The Nike Football Training Camp stopped at the New York Jets practice facility Sunday, and it brought out some strong competition.
Scout.com takes a look at the top defensive linemen at the event:
1. Rashan Gary, 6-4, 285, Scotch Plains-Fanwood (N.J.) High
Skinny: Gary, a class of 2016 prospect, wasn't just the best defensive lineman at the camp, he was the best player. To think he is only a sophomore in high school is ridiculous. He has incredible burst, balance and strength. The offensive lineman he faced could have considered it a victory if they impeded his path the quarterback. Gary then sprinted back to the defensive line area with such speed he looked like a linebacker.
2. Ryan Buchholz, 6-5, 235, Malvern (Pa.) Great Valley
Skinny: Buchholz, a Penn State commit, will have to add weight when he gets to Happy Valley, but he showed off his speed during the 1-on-1 session. He was quick around the edge, and he did a good job with his hands of keeping the offensive linemen off of him. He was able to get to the quarterback from the inside and the outside, and he covered ground quickly.
3. Austrian Robinson, 6-5, 270, Trinity Pawling (N.Y.) School
Skinny: Robinson lined up as a defensive end, but he is better suited to play inside or on the offensive line in college. He showed some explosion, and his length worked in his favor as he was able to keep the offensive lineman from landing an initial punch. He was able to use his power on several reps, and his leverage was also good.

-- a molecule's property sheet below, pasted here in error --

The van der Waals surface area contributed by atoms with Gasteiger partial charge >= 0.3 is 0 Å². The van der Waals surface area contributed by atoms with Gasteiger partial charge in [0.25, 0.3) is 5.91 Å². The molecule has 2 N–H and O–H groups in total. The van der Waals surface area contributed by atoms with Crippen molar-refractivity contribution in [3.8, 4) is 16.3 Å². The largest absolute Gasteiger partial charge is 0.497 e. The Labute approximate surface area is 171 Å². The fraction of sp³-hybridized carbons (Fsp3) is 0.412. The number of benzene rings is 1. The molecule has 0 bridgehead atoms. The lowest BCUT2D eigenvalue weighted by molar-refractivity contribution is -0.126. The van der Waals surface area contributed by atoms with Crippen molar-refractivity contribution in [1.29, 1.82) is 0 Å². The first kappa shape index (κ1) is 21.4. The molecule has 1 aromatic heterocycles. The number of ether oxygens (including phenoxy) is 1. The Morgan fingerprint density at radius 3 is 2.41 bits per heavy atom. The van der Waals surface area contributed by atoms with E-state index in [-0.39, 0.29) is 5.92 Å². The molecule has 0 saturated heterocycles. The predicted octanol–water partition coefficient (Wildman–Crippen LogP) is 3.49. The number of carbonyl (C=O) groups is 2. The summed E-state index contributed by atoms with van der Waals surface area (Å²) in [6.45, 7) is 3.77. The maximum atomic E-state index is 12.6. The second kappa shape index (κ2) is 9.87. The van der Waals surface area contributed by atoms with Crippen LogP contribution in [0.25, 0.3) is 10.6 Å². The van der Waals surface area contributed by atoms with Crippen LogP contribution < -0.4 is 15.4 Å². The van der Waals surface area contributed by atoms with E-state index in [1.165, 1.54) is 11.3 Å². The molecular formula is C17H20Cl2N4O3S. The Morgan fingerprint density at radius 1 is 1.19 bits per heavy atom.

4. Johncarlo Valentin, 6-2, 310, Philadelphia Imhotep
Skinny: Valentin, a class of 2016 prospect, came in as a relative unknown but made a name for himself by using a quick first step an power from the inside of the line of scrimmage. He was hard to block through the event, and even during individuals drills showed good lateral movement and a strong rip move
5. Gladimir Paul, 6-2, 210, Philadelphia Northeast
Skinny: Paul needs to add size before he gets to college but he showed good burst off the edge. He was able to move laterally and get the inside path to the quarterback, and he understood how to set up the offensive tackle with a move one way and then explode the other way before dipping his shoulder and rounding the corner.